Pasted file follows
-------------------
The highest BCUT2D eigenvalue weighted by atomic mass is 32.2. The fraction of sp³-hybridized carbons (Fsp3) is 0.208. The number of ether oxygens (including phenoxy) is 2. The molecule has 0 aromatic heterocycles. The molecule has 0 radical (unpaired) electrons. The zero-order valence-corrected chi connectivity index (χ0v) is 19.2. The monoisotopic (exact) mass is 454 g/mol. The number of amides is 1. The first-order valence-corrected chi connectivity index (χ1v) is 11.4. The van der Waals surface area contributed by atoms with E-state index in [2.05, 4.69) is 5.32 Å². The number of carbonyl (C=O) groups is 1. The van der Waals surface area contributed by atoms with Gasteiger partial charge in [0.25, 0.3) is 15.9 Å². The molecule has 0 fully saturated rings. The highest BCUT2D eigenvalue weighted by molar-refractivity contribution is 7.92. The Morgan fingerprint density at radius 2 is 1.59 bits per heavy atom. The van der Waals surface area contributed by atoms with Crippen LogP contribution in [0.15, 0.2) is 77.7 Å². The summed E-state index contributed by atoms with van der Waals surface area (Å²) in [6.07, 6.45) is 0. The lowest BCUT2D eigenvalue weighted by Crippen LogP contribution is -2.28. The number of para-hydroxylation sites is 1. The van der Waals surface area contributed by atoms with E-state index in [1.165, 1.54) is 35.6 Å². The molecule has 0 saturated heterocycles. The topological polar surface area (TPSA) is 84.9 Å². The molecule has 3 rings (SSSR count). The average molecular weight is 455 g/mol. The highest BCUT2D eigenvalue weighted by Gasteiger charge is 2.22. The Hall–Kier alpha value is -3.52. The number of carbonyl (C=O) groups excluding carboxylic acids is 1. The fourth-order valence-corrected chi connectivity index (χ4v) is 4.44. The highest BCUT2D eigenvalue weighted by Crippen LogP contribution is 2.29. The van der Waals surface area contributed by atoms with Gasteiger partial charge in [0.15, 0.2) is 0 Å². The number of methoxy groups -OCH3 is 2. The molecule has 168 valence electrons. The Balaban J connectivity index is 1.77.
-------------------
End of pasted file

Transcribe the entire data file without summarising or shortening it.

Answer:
The highest BCUT2D eigenvalue weighted by atomic mass is 32.2. The fraction of sp³-hybridized carbons (Fsp3) is 0.208. The number of ether oxygens (including phenoxy) is 2. The molecule has 0 aromatic heterocycles. The molecule has 0 radical (unpaired) electrons. The zero-order valence-corrected chi connectivity index (χ0v) is 19.2. The monoisotopic (exact) mass is 454 g/mol. The number of amides is 1. The first-order valence-corrected chi connectivity index (χ1v) is 11.4. The van der Waals surface area contributed by atoms with E-state index in [2.05, 4.69) is 5.32 Å². The number of carbonyl (C=O) groups is 1. The van der Waals surface area contributed by atoms with Gasteiger partial charge in [0.25, 0.3) is 15.9 Å². The molecule has 0 fully saturated rings. The highest BCUT2D eigenvalue weighted by molar-refractivity contribution is 7.92. The Morgan fingerprint density at radius 2 is 1.59 bits per heavy atom. The van der Waals surface area contributed by atoms with Crippen LogP contribution in [0.15, 0.2) is 77.7 Å². The summed E-state index contributed by atoms with van der Waals surface area (Å²) in [6.07, 6.45) is 0. The lowest BCUT2D eigenvalue weighted by Crippen LogP contribution is -2.28. The number of para-hydroxylation sites is 1. The van der Waals surface area contributed by atoms with E-state index in [1.165, 1.54) is 35.6 Å². The molecule has 0 saturated heterocycles. The topological polar surface area (TPSA) is 84.9 Å². The molecule has 3 rings (SSSR count). The average molecular weight is 455 g/mol. The highest BCUT2D eigenvalue weighted by Gasteiger charge is 2.22. The Hall–Kier alpha value is -3.52. The number of carbonyl (C=O) groups excluding carboxylic acids is 1. The fourth-order valence-corrected chi connectivity index (χ4v) is 4.44. The highest BCUT2D eigenvalue weighted by Crippen LogP contribution is 2.29. The van der Waals surface area contributed by atoms with Gasteiger partial charge in [0.15, 0.2) is 0 Å². The number of methoxy groups -OCH3 is 2. The molecule has 168 valence electrons. The Balaban J connectivity index is 1.77.